A former employee at the factory at the center of a U.S. peanut product recall said he saw rat droppings and a rat dry-roasting in a peanut area.
Jonathan Prather is one of 50 who lost his job last month after the controversial Peanut Corporation of America shut down its plant in Blakely, Georgia.
The factory was closed after eight people died and 500 were injured as a result of a salmonella outbreak. Contaminated peanut paste was the culprit and many products containing the paste have been recalled.
Prather told the CBS Early show the plant suffered from very poor sanitary conditions. He said he saw roaches and rats inside the factory:
Roaches get up there in the dry roast. Some of them blend in with the peanuts. You'd never know they're there."
After the salmonella outbreak, Prather said health inspectors also saw roaches in the building and in the washrooms.
About three months ago, Prather says he saw a rat dry roasting in the peanuts in the machines. He also says he repeatedly saw rat droppings in the area in which he worked.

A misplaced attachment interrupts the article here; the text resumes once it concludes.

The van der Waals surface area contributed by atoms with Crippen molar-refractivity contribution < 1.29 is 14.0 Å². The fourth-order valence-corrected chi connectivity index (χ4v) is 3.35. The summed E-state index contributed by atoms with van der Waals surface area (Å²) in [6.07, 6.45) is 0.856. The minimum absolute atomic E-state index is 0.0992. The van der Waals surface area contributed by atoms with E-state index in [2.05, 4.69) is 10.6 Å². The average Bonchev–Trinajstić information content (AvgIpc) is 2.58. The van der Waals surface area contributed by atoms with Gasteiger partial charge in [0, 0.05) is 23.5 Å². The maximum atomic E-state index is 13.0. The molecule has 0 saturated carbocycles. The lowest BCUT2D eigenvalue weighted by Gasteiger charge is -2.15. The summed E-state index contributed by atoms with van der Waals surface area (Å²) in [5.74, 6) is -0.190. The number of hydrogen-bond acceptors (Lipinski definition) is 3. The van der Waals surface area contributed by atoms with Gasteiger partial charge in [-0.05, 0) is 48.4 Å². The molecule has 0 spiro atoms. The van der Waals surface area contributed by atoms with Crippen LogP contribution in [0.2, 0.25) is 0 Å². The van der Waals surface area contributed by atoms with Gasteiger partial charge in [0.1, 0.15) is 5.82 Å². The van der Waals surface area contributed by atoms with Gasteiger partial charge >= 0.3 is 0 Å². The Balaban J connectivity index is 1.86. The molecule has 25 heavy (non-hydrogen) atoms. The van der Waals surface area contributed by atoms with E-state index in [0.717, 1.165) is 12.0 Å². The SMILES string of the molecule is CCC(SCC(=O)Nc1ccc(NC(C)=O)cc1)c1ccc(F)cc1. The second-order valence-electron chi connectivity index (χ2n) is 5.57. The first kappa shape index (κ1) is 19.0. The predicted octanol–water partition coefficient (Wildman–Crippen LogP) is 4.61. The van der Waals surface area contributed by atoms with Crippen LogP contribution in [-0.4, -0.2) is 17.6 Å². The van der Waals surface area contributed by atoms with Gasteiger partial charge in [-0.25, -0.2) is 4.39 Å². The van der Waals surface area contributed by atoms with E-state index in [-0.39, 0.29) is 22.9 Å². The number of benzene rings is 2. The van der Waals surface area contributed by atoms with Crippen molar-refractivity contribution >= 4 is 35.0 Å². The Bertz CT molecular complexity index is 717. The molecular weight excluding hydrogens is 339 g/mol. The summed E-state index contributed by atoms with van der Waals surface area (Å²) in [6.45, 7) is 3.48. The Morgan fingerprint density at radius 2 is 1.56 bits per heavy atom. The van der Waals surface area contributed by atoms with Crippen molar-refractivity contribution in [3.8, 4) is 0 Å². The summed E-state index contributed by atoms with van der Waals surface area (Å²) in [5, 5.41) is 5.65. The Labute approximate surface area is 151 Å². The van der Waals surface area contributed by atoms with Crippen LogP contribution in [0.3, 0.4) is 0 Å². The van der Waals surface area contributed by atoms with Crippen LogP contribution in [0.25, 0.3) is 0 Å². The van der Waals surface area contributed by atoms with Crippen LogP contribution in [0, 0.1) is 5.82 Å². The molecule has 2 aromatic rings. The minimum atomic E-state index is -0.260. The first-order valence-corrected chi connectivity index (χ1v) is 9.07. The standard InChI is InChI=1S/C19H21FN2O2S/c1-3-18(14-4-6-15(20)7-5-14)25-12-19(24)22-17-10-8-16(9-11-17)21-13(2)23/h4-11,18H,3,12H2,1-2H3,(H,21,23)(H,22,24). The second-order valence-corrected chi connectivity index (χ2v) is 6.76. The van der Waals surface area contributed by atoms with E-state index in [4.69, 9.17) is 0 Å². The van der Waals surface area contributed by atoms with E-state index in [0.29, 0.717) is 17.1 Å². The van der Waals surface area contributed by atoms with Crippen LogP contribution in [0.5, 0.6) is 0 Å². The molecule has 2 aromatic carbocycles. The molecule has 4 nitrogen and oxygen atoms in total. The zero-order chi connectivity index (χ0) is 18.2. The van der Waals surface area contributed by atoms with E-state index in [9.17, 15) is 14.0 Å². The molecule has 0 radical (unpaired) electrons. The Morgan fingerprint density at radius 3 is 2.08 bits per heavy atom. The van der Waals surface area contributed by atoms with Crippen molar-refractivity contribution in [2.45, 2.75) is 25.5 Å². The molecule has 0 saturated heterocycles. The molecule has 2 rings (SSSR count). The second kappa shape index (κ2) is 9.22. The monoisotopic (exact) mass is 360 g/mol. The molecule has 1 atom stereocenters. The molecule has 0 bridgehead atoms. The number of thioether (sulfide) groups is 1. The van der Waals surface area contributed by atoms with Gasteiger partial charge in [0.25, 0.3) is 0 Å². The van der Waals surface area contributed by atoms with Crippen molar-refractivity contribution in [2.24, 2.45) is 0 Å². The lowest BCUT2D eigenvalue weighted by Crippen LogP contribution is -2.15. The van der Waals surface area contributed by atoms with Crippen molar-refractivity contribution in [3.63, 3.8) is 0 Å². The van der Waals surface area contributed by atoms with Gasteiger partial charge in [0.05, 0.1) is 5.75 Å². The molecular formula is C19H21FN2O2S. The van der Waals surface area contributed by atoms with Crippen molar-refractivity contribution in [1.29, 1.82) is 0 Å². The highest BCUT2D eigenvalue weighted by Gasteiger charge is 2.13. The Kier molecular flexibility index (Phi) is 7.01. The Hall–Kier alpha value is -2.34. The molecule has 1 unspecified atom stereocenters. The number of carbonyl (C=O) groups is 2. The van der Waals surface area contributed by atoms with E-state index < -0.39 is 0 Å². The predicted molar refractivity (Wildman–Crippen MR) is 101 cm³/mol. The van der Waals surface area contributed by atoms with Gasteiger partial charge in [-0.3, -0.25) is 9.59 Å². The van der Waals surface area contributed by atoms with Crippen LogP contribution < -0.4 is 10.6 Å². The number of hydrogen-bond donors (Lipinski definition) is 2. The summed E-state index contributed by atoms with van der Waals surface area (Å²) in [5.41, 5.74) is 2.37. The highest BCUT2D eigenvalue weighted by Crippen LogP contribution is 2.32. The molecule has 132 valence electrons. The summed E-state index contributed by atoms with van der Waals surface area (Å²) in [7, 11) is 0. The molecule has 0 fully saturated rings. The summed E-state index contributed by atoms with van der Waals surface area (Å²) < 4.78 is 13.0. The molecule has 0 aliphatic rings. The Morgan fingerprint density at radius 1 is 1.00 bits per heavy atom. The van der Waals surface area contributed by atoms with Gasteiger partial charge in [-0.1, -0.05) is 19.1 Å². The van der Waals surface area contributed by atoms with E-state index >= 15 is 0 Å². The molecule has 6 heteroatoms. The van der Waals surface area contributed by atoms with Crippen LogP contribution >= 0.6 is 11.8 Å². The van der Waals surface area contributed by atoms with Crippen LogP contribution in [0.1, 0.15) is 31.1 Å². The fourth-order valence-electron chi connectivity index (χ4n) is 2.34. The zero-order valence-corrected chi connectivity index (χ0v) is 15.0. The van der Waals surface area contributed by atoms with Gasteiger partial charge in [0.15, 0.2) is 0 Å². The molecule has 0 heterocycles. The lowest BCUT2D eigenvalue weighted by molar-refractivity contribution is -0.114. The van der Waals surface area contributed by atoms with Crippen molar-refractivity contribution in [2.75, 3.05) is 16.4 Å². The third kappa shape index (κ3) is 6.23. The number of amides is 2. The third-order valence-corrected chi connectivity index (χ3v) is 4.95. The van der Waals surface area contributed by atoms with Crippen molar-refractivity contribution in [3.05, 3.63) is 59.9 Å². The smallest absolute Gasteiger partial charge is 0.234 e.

Prather said rats gained entry into the building through holes in the exterior. He said there were also leaky roofs that the owners neglected.
The health inspectors also saw mold in some of the areas, as well as mops that were cleaned in the same area as production equipment.
CBS correspondent Jeff Glor says any of these areas might be the source of salmonella. Glor said the company failed to report these problems to federal authorities.
Former Food and Drug Administration (FDA) Commissioner David Kessler also blames the archaic rules of the FDA, saying they are not proactive as far as food safety is concerned. He told CBS:
"Regrettably, (the FDA) lacks the authority (to properly oversee the safety of the nation's food). But there are several key bills in the Senate and the House, and they're excellent bills... The problem is we don't have a system of preventive controls. We're always reacting in this country. It's always chasing the horse after it's out of the barn."
He hopes the new president will improve the FDA rules.